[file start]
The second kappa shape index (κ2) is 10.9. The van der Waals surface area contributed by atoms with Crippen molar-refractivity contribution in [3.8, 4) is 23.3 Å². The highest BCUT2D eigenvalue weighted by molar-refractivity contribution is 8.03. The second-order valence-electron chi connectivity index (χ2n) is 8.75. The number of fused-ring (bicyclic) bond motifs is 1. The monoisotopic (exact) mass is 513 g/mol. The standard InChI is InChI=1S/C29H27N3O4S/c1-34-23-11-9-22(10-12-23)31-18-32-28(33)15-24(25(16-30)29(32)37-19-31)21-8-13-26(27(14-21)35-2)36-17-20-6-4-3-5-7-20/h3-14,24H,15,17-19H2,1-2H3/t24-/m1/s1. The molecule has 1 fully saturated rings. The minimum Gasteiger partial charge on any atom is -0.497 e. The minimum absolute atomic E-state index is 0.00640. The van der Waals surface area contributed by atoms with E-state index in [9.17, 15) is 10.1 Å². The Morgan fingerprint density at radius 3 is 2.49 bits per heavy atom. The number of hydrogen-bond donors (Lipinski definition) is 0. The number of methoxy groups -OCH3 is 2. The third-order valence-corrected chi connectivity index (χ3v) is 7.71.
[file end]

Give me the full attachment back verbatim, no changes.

The second kappa shape index (κ2) is 10.9. The van der Waals surface area contributed by atoms with Crippen molar-refractivity contribution in [3.8, 4) is 23.3 Å². The highest BCUT2D eigenvalue weighted by molar-refractivity contribution is 8.03. The second-order valence-electron chi connectivity index (χ2n) is 8.75. The number of fused-ring (bicyclic) bond motifs is 1. The monoisotopic (exact) mass is 513 g/mol. The standard InChI is InChI=1S/C29H27N3O4S/c1-34-23-11-9-22(10-12-23)31-18-32-28(33)15-24(25(16-30)29(32)37-19-31)21-8-13-26(27(14-21)35-2)36-17-20-6-4-3-5-7-20/h3-14,24H,15,17-19H2,1-2H3/t24-/m1/s1. The molecule has 1 fully saturated rings. The minimum Gasteiger partial charge on any atom is -0.497 e. The minimum absolute atomic E-state index is 0.00640. The van der Waals surface area contributed by atoms with E-state index in [9.17, 15) is 10.1 Å². The Morgan fingerprint density at radius 3 is 2.49 bits per heavy atom. The number of hydrogen-bond donors (Lipinski definition) is 0. The number of methoxy groups -OCH3 is 2. The third-order valence-corrected chi connectivity index (χ3v) is 7.71.